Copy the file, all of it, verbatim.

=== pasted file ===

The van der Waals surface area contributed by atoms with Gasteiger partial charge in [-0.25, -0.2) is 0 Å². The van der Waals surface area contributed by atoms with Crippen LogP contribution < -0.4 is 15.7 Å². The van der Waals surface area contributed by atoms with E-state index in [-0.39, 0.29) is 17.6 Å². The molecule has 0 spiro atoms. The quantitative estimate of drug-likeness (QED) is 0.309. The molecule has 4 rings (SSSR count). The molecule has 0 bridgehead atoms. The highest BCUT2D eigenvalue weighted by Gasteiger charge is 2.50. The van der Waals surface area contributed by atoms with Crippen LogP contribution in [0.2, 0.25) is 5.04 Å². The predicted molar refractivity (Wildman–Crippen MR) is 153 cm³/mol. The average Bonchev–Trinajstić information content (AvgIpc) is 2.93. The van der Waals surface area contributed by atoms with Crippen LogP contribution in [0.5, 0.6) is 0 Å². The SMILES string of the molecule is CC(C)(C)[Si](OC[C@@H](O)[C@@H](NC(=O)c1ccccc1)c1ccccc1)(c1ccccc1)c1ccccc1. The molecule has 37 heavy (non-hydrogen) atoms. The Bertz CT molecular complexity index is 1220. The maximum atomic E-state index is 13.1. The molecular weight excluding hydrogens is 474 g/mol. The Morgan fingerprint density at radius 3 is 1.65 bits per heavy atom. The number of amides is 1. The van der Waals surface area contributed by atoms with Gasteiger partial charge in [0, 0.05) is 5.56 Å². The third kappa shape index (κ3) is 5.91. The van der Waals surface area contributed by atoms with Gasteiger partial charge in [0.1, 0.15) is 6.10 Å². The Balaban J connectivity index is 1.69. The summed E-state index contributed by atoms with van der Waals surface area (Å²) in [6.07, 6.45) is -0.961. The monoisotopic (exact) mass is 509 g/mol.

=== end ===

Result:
The van der Waals surface area contributed by atoms with Gasteiger partial charge in [-0.25, -0.2) is 0 Å². The van der Waals surface area contributed by atoms with Crippen LogP contribution < -0.4 is 15.7 Å². The van der Waals surface area contributed by atoms with E-state index in [-0.39, 0.29) is 17.6 Å². The molecule has 0 spiro atoms. The quantitative estimate of drug-likeness (QED) is 0.309. The molecule has 4 rings (SSSR count). The molecule has 0 bridgehead atoms. The highest BCUT2D eigenvalue weighted by Gasteiger charge is 2.50. The van der Waals surface area contributed by atoms with Crippen LogP contribution in [0.2, 0.25) is 5.04 Å². The predicted molar refractivity (Wildman–Crippen MR) is 153 cm³/mol. The average Bonchev–Trinajstić information content (AvgIpc) is 2.93. The van der Waals surface area contributed by atoms with Crippen LogP contribution in [0.5, 0.6) is 0 Å². The SMILES string of the molecule is CC(C)(C)[Si](OC[C@@H](O)[C@@H](NC(=O)c1ccccc1)c1ccccc1)(c1ccccc1)c1ccccc1. The molecule has 37 heavy (non-hydrogen) atoms. The Bertz CT molecular complexity index is 1220. The maximum atomic E-state index is 13.1. The molecular weight excluding hydrogens is 474 g/mol. The Morgan fingerprint density at radius 3 is 1.65 bits per heavy atom. The number of amides is 1. The van der Waals surface area contributed by atoms with Gasteiger partial charge in [0, 0.05) is 5.56 Å². The third kappa shape index (κ3) is 5.91. The van der Waals surface area contributed by atoms with Gasteiger partial charge in [0.1, 0.15) is 6.10 Å². The Balaban J connectivity index is 1.69. The summed E-state index contributed by atoms with van der Waals surface area (Å²) in [6.07, 6.45) is -0.961. The monoisotopic (exact) mass is 509 g/mol.